Exploded doctrines

God loves us "with an everlasting love."

ON a hot, windy July day in Plymouth, Massachusetts, a curious crowd gathers on the dim lower deck of a pilgrim ship. An earnest, bearded man in heavy clothing perches on the edge of a wooden sleeping berth that looks uncomfortably short for him. In sermontoned seventeenth-century English, he answers questions about his religious beliefs and the persecution that compelled him to leave England for America.

Sounding perfectly resigned to the facts, he explains to the circle of children and adults that before their birth God had determined which people would be saved and which damned. We cannot know why this is so, he says. It is enough that God in His infinite wisdom knows.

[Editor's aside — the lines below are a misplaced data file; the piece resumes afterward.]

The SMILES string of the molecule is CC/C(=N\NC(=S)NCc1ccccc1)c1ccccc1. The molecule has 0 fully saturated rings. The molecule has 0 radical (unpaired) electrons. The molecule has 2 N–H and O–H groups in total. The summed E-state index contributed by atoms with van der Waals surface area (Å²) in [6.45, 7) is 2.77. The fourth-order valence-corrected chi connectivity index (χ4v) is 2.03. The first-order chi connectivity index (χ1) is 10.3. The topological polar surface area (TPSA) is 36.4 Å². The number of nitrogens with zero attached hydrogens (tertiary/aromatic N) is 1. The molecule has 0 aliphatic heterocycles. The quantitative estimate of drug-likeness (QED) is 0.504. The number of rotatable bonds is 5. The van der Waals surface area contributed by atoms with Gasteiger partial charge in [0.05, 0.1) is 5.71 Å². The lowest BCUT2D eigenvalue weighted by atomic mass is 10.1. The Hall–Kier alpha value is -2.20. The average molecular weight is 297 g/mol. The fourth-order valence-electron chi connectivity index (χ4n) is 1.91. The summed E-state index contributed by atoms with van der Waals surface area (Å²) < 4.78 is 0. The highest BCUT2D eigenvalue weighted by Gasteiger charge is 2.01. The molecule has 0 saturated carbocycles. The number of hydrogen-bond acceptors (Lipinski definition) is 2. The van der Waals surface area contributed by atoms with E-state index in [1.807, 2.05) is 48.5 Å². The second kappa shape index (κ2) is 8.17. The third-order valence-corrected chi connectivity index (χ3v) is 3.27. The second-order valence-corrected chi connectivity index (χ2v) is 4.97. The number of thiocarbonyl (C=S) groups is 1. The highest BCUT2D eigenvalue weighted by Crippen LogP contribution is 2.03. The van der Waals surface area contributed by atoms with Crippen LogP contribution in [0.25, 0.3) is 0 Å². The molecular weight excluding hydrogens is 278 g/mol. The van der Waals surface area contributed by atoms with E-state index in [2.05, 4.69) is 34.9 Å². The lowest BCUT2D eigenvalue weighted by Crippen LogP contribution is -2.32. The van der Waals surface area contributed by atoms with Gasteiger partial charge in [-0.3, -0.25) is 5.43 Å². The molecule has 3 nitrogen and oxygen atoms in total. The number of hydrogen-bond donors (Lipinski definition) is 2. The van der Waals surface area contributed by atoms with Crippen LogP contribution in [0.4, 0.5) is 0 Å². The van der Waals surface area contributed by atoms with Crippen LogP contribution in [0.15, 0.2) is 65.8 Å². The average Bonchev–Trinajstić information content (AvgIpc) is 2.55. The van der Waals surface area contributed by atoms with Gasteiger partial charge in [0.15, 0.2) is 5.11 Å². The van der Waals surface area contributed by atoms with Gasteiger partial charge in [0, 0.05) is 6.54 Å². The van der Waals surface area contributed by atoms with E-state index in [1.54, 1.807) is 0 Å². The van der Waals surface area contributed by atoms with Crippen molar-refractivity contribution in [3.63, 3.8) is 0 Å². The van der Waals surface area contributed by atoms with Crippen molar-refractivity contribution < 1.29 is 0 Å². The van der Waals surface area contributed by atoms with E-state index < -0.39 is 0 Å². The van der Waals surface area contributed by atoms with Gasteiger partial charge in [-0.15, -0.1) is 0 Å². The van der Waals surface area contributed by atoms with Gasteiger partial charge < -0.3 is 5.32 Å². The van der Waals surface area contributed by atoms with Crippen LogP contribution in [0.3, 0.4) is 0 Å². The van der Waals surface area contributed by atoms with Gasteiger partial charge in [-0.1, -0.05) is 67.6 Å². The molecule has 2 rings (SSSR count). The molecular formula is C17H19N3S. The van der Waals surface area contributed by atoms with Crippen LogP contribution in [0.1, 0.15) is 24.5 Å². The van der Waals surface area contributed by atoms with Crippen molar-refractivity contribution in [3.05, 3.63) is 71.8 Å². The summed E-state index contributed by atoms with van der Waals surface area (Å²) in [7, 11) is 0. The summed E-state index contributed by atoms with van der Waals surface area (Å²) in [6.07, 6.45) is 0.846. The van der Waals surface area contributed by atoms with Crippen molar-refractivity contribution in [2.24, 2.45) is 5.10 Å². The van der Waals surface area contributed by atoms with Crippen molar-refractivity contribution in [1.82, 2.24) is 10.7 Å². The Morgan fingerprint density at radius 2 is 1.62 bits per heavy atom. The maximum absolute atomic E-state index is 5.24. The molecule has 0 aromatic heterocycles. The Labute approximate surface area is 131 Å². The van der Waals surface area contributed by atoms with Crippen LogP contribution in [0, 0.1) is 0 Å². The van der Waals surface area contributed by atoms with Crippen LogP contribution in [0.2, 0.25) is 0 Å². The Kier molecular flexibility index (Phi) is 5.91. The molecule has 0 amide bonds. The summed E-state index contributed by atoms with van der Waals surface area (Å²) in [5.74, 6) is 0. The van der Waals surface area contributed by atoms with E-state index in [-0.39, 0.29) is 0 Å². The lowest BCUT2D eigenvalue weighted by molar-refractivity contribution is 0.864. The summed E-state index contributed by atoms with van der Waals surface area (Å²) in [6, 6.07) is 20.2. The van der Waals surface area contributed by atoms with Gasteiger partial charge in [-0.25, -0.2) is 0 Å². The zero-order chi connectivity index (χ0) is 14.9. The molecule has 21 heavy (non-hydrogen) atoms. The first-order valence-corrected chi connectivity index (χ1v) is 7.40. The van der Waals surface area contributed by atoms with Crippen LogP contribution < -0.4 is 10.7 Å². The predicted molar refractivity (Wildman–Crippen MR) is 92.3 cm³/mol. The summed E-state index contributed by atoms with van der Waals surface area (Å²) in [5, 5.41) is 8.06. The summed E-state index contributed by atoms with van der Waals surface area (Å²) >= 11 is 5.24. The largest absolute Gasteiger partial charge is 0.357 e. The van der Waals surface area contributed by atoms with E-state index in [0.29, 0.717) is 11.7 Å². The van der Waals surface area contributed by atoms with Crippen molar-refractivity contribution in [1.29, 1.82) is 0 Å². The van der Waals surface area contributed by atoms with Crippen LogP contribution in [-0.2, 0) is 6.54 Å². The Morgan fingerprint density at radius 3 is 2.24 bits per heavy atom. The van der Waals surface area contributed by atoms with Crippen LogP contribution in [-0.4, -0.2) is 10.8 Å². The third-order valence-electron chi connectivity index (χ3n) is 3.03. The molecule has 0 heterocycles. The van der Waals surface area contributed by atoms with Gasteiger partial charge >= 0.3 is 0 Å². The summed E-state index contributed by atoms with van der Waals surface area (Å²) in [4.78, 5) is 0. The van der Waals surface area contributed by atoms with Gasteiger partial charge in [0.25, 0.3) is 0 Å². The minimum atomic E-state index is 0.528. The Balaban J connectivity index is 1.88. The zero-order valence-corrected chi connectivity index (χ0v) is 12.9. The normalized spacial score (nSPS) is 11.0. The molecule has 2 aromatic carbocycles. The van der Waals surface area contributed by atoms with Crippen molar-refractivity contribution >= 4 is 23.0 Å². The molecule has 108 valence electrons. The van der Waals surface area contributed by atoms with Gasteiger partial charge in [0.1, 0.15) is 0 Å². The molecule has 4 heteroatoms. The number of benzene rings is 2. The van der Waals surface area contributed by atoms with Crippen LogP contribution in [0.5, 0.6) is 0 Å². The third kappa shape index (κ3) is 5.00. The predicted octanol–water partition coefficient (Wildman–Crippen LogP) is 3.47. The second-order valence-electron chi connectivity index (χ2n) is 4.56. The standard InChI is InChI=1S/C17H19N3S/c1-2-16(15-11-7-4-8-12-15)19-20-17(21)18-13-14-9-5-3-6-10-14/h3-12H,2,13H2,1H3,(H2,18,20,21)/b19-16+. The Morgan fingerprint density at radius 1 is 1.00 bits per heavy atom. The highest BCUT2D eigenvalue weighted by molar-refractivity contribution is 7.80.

As the adults stand silent, a girl barely in her teens asks in a tone of polite disbelief, "Can God change His mind?" Appearing somewhat surprised at the question, the man pauses. Almost reluctantly, he cites Scripture which indicates that God can make the fallen rise and bring down those who are exalted. But, he concludes solemnly, this is rare, and not to be expected. The girl persists. "If I'm not going to be saved, should I try to be good?" The pilgrim demurs. "Learned questions, child, and wellposited. I believe one should try. But I shall have to ask an elder of the church about this matter."

This is the end of the issue. Ready to explore further?
November 29, 1999

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